Confession time: I find Madeleine L’Engle’s inspirational nonfiction more engaging than her fiction. When I first tried to read A Wrinkle in Time, I bounced off what struck me as a rather dry, stiff writing style, and as with the also beloved The Golden Compass, I never managed to finish it. Nonetheless, I appreciate its importance within the canon of YA science fiction and its role in paving the way for smarter, more active female leads in the genre, and I totally get it when SFF writers and fans in succeeding generations point to Wrinkle‘s protagonist, Meg Murry, as an inspiration.
The movie version about to appear on the scene, however, looks inviting even for me. When reading a book you may like or dislike certain prose styles, but in a movie adaptation all you have is the story itself, and this story just might hit me where I live. (I may return to the book for another try.) In particular the young actress playing Meg, Storm Reid, makes the character seem like someone my inner twelve-year-old might follow anywhere. Movie posters like this one don’t hurt, either.
(Courtesy of http://www.shockya.com)
The poster clearly situates Meg as the point of view character, and the geometric shapes hint at her predilection towards STEM. The coloring gives the whole an aura of wonder. The images alone excite my curiosity. Yet not everyone is quite so enamored of it. One woman whose comment came up in my Twitter feed praises the poster on the one hand, but then adds the question, “Don’t they want little boys to see this too?”
To which I respond with the question, “Do we really have to do this again?” Because when I look at the poster I can’t see anything that might drive little boys away, except that it makes it clear that a girl is the central character. It’s that same very old and very bitter story I’ve railed against in the past: boys won’t see or read stories about girls. Boys can’t identify with girl protagonists or see female characters as role models. Never mind those little boys who enjoyed the heck out of Wonder Woman or who come away from Black Panther loving Shuri or Okoye even more than the title character.
It’s just one woman’s comment, and I could easily ignore it but for the fact that it’s all of a piece with the litany of protests that have rung out over the internet ever since the Star Wars franchise followed up The Force Awakens with Rogue One (two female leads in a row! Horrors!) and went through the roof when it was announced that Jodie Whittaker would play the Thirteenth Doctor. Now that we’re seeing more female characters in important roles in movie genres other than romantic comedy and domestic drama, the rallying cry of the push-back is, “Will no one think of the men?” Or in this case, the boys?
What the pushers-back can’t see, apparently, is that plenty of people are thinking of the boys, particularly in the genre to which A Wrinkle in Time belongs, the family film. Since the 1980s — quick, name a memorable live-action family film from the ’80s that featured a girl as the central character, other than Jim Henson’s Labyrinth — family films have been overwhelmingly male–dominated. In the area of live action, while teen protagonists might occasionally be female (e.g. Clueless, the Freaky Friday remake, and of course the Hunger Games series), child protagonists are nearly always male, and the characteristics these boys exhibit, exploration and innovation and risk-taking, are coded as male, while female characters are called upon to represent stability (yawn). In animation, male leads get to be thieves and vagabonds and lion kings and lords of the jungle, not to mention toys, ants, cars, and rats; female leads, by contrast, are usually princesses and rarely anything other than human (which is a big part of why I took Zootopia to my heart). If parents of sons are looking for movies and TV shows that feature boys being awesome, they have plenty of options to choose from. I’ve said it before but it bears repeating: every major American animated release in 2017 featured a male protagonist, and this year it’s more of the same. Boys aren’t hurting for male heroes. They just aren’t.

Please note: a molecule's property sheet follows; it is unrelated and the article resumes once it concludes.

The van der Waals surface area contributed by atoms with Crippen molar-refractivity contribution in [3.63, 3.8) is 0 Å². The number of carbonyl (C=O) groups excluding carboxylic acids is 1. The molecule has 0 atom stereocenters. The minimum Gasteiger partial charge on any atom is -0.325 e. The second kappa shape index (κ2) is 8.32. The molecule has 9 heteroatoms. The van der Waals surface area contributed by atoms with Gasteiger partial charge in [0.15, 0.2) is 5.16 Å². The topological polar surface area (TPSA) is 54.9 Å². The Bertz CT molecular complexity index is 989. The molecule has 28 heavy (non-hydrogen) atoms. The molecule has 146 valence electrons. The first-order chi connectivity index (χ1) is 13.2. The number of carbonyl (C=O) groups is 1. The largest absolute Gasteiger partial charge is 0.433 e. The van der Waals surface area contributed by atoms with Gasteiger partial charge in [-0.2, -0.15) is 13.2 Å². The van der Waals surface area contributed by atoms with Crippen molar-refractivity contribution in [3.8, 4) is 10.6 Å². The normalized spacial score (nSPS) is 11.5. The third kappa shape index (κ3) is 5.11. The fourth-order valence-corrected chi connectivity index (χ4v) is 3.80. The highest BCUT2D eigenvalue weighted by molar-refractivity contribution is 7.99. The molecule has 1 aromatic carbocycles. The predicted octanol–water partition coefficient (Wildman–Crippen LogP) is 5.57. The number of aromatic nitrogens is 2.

But on the matter of movie posters, let’s take a look at these:
(Courtesy of Roger Ebert)
(Courtesy of IMDb)
(Courtesy of IMDb)
(Courtesy of IMDb)
(Courtesy of IMDb)
Has anyone looked at these posters and thought, “Don’t they want little girls to see this, too?”
I daresay not. As we all know, boys are the default. Girls are fine with seeing movies that center on boys, and they won’t even mind when the depiction of female characters gives off a whiff of misogyny, as we see in Mars Needs Moms, Mr. Peabody and Sherman, and Minions (although the first two on this list didn’t exactly set the box office on fire). Girls can happily identify with boys and look to male characters as role models, yet hoping that boys might do the same with girls and female characters is asking far too much. We all know that, right?
So when a movie like A Wrinkle in Time promises to give girls a character of their own gender worth admiring and identifying with — not a princess of an age to fall in love and marry but a real girl-child, and a socially awkward nerd at that — I can’t spend too much worry on the boys who might be driven away by “girl cooties.” It might just be that movies like this one, along with Black Panther, could help any number of little boys see that girl characters can be just as fun, and worth identifying with, as the boys, and in the long run, if the movies are good enough, the “boys’ stories are universal, girls’ stories are particular” notion might at last begin to die the death it deserves.